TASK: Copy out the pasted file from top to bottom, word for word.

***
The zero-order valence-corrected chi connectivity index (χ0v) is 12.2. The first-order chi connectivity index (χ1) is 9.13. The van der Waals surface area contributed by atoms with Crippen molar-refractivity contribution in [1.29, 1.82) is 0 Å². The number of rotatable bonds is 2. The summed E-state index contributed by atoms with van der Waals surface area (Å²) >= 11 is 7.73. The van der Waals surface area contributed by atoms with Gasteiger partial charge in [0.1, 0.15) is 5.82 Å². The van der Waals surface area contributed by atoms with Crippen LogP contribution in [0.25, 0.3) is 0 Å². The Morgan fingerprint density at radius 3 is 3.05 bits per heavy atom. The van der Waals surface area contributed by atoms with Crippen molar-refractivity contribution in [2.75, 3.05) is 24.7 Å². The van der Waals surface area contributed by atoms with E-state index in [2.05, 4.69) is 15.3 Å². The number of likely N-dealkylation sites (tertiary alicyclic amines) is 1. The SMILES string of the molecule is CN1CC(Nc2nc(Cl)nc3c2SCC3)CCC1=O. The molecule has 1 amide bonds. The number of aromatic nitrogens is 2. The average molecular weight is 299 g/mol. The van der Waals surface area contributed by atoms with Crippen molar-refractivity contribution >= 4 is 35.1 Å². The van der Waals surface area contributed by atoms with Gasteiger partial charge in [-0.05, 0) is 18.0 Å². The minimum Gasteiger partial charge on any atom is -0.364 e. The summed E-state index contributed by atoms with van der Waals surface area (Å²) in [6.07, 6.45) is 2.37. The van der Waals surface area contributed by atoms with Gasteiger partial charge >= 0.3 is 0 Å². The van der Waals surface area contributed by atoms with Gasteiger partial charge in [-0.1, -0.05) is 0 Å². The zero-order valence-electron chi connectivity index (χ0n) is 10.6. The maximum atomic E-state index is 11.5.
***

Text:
The zero-order valence-corrected chi connectivity index (χ0v) is 12.2. The first-order chi connectivity index (χ1) is 9.13. The van der Waals surface area contributed by atoms with Crippen molar-refractivity contribution in [1.29, 1.82) is 0 Å². The number of rotatable bonds is 2. The summed E-state index contributed by atoms with van der Waals surface area (Å²) >= 11 is 7.73. The van der Waals surface area contributed by atoms with Gasteiger partial charge in [0.1, 0.15) is 5.82 Å². The van der Waals surface area contributed by atoms with Crippen LogP contribution in [0.25, 0.3) is 0 Å². The Morgan fingerprint density at radius 3 is 3.05 bits per heavy atom. The van der Waals surface area contributed by atoms with Crippen molar-refractivity contribution in [2.75, 3.05) is 24.7 Å². The van der Waals surface area contributed by atoms with E-state index in [2.05, 4.69) is 15.3 Å². The number of likely N-dealkylation sites (tertiary alicyclic amines) is 1. The SMILES string of the molecule is CN1CC(Nc2nc(Cl)nc3c2SCC3)CCC1=O. The molecule has 1 amide bonds. The number of aromatic nitrogens is 2. The average molecular weight is 299 g/mol. The van der Waals surface area contributed by atoms with Crippen molar-refractivity contribution >= 4 is 35.1 Å². The van der Waals surface area contributed by atoms with Gasteiger partial charge in [-0.05, 0) is 18.0 Å². The minimum Gasteiger partial charge on any atom is -0.364 e. The summed E-state index contributed by atoms with van der Waals surface area (Å²) in [6.07, 6.45) is 2.37. The van der Waals surface area contributed by atoms with Gasteiger partial charge >= 0.3 is 0 Å². The van der Waals surface area contributed by atoms with Gasteiger partial charge in [-0.1, -0.05) is 0 Å². The zero-order valence-electron chi connectivity index (χ0n) is 10.6. The maximum atomic E-state index is 11.5.